The last time I was in Las Vegas, I went to see Ka. I was already working on What Happens Here and struggling a little bit with the character of Zoe. She was just sort of…there. After seeing Ka, I knew that if I’d seen it as a teenager living in Vegas I would have wanted to be in it so I decided to turn Zoe into an aspiring circus performer.

I’m not a performer now, no. As a girl, I was really into dance and took lessons for years, and then I played the clarinet in concert bands for years, and was also the captain of a color guard in a competitive marching band in high school. So I’ve definitely got some showmanship in my blood. It just has no outlet in my adult life.

What are you writing now?

I am writing a new YA that is TOP SECRET. Mostly because it’s a bit different from my first two and I want to see it through to the end before I show it to anybody. I hope to be telling you and everyone about it in the not too distant future.

Now ask yourself a question (and answer it).

“Don’t you think it’s a little obnoxious to be all ‘top secret’ about your next book?”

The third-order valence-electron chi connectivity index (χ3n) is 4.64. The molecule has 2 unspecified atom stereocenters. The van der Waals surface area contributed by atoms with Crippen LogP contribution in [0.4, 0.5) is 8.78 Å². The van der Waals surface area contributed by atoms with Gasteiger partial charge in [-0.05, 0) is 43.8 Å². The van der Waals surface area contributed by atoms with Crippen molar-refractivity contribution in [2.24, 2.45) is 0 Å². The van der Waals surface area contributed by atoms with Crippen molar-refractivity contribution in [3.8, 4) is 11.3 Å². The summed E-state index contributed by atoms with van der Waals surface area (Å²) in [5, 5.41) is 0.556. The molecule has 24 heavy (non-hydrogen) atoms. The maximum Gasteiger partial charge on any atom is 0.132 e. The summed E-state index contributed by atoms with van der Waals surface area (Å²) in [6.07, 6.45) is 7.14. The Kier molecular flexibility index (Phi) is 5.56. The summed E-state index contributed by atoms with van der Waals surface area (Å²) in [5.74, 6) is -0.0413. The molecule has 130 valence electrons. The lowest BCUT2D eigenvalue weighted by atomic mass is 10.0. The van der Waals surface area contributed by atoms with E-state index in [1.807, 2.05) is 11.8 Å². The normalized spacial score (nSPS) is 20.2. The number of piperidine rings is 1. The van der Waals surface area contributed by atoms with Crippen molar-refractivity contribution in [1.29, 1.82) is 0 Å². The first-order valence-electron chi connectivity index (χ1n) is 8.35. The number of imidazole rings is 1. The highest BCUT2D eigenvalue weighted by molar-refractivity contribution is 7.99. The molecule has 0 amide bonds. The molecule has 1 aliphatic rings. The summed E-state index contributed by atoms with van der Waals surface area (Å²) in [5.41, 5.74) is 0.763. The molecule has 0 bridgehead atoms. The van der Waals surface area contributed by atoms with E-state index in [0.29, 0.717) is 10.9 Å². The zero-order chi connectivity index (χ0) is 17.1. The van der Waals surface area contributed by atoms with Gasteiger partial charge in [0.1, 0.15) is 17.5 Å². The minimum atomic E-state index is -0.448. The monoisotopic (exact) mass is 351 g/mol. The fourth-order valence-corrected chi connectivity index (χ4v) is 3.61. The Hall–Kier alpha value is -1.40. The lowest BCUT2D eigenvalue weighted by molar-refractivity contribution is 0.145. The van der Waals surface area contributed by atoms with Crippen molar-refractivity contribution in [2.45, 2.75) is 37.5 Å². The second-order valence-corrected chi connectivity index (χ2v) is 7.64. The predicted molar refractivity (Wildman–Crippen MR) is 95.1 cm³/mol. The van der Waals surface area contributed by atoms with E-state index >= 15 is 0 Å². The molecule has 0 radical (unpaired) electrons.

Um, yes. Probably.

Thanks so much, Tara!

Today’s guest blogger is Luisa Plaja, author of Split By A Kiss. She’s written a fabulous post about YA books in the US and the UK, and I know you all will really enjoy it!

Travelling Trousers and Pants on Fire: When YA Titles Cross The Ocean

In suburban London, England, my friends and I grew up thinking we understood what it was to be an American teenager. Actually, I’d go further than that: we thought we were American teenagers. We had Stars and Stripes pens and NFL folders for our coursework. We watched John Hughes films and 90210, we read Sweet Valley High. We knew all about ‘lunch ladies’, ‘principals’, ‘proms’ and ‘graduating’ from high school in a big ceremony, as contrasted with the British experience of dinnerladies (or just vending machines), head teachers, and taking exams before slinking off quietly for the summer, waiting for a scrappy printout of our results to arrive in the post in August and certainly not a whiff of any mortarboards thrown in the air.

British teens of today might not have NFL emblazoned on their iPod skins, but many are just as well-versed in the ways of schools across the pond as I was. They watch films and television programmes set there, they devour books by American authors and they don’t need a glossary to understand that when Meg Cabot’s J.P. says he hates ‘corn’, he means ‘sweetcorn’. (Or at least, I think he does. Someone correct me if I’m wrong!)

When I lived in the United States, I discovered that the same does not hold true the other way round. The teenagers I met in the States did not know very much about life in Britain. Well, why would they? They don’t watch hours of primetime telly programmes (er, television shows) set in Britain, or read masses of contemporary British teen fiction.